M1 | M2 |
---|---|

1.49 | 0.53 |

0.64 | 0.55 |

0.96 | 0.58 |

2.34 | 0.97 |

0.78 | 0.60 |

1.29 | 0.22 |

0.72 | 0.05 |

1.52 | 13.14 |

0.62 | 0.63 |

1.67 | 0.33 |

1.19 | 0.91 |

0.86 | 0.37 |

```
M1 <-c(1.49, 0.64, 0.96, 2.34, 0.78, 1.29, 0.72, 1.52, 0.62, 1.67, 1.19, 0.860)
M2 <- c(0.53, 0.55, 0.58, 0.97, 0.60, 0.22, 0.05, 13.14, 0.63, 0.33, 0.91, 0.37)
dfba_sign_test(Y1 = M1,
Y2 = M2)
#> Analysis of the Signs of the Y1 - Y2 Differences
#> ========================
#> Positive Differences Negative Differences
#> 10 2
#> Analysis of the Positive Sign Rate
#> ========================
#> Posterior Mean
#> 0.7857143
#> Posterior Median
#> 0.7995514
#> Posterior Mode
#> 0.8333333
#>
#> 95% Equal-tail interval limits:
#> Lower Limit Upper Limit
#> 0.545529 0.9496189
#> 95% Highest-density interval limits:
#> Lower Limit Upper Limit
#> 0.578946 0.9677091
#>
#>
#> Prior Probability Posterior Probability
#> 0.5 0.9887695
#> Bayes Factors for Pos. Rate > .5
#> BF10 BF01
#> 88.0435 0.01135802
```

Besides the frequencies for the positive signs \(n_{pos}\) and negative signs \(n_{neg}\), the analysis provides centrality estimates for the population \(\phi\) parameter. The posterior distribution for \(\phi\) is a beta distribution with shape parameters \(a=n_{pos}+a_0\) and \(b=n_{neg}+b_0\).^{1} The posterior probability that \(\phi>.5\) is \(.9887695\). There is a large Bayes factor \(BF_{10}\) value of \(88.04348\) in favor of the alternative hypothesis \(H_1: \phi > .5\).

The `plot()`

method produces visualizations of the prior (optional) and posterior distributions (note: the representation of the prior distribution is optional: `plot.prior = TRUE`

â the default â displays both the prior and posterior distribution; `plot.prior = FALSE`

produces only a representation of the posterior distribution).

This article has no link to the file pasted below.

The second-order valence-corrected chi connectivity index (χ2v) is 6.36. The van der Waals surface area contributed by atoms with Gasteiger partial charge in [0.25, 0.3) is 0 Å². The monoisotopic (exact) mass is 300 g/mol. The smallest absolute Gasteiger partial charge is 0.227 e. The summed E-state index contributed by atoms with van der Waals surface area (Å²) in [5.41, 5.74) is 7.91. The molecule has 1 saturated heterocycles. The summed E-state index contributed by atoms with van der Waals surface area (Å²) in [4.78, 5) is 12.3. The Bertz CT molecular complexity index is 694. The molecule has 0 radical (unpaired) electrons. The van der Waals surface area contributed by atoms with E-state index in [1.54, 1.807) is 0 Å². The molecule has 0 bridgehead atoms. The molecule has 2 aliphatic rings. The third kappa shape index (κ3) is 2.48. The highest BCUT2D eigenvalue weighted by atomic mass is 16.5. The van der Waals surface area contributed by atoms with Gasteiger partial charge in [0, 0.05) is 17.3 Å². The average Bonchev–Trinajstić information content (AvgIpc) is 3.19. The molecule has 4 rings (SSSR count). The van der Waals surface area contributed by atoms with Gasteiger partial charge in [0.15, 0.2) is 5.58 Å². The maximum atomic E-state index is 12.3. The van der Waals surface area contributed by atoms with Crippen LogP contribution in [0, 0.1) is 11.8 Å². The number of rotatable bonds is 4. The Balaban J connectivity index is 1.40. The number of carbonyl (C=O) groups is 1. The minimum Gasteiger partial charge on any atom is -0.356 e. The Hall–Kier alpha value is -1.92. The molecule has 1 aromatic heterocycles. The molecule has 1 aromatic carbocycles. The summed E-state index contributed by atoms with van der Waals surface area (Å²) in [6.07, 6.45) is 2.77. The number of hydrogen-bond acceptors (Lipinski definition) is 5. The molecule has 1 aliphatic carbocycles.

Finally it is interesting to examine the above data with a parametric \(t\)-test rather than the Bayesian sign test. Given a two-sided null hypothesis that \(\mu_d\ne0\) (`t.test(M1, M2, paired = TRUE)`

), the parametric test fails to reject the null hypothesis (\(t(11) = -0.39,~p = .7049\)). To understand why the Bayesian nonparametric sign test detected a highly probable difference between the two conditions while the parametric \(t\)-test failed to find an effect, we need to recognize the fact that there is an outlier score in the data. The eighth value for `M2`

is an extreme score, which results in a large influence on the parametric \(t\)-test (*i.e.*, it distorts downward the difference in the means between the two conditions, and it increases the standard error). But the outlier value has no undo influence on the signs of the differences. So, there are cases where the nonparametric analysis uncovers an effect that is missed by the parametric analysis. This example also illustrates the robustness of the conclusions made with nonparametric methods such as the sign test.

Chechile, R. A. (2020). *Bayesian Statistics for Experimental Scientists: A General Introduction Using Distribution-Free Methods*. Cambridge, MIT Press.

Siegel, S., and Castellan, N. J. (1988). *Nonparametric Statistics for the Behavioral Sciences*. New York: McGraw Hill.

To prevent confusion between the prior and posterior shape parameters, the

`dfba_sign_test()`

function uses the variable names`a0`

and`b0`

to refer to \(a_0\) and \(b_0\) and`a_post`

and`b_post`

to refer to the posterior \(a\) and \(b\), respectivelyâŠī¸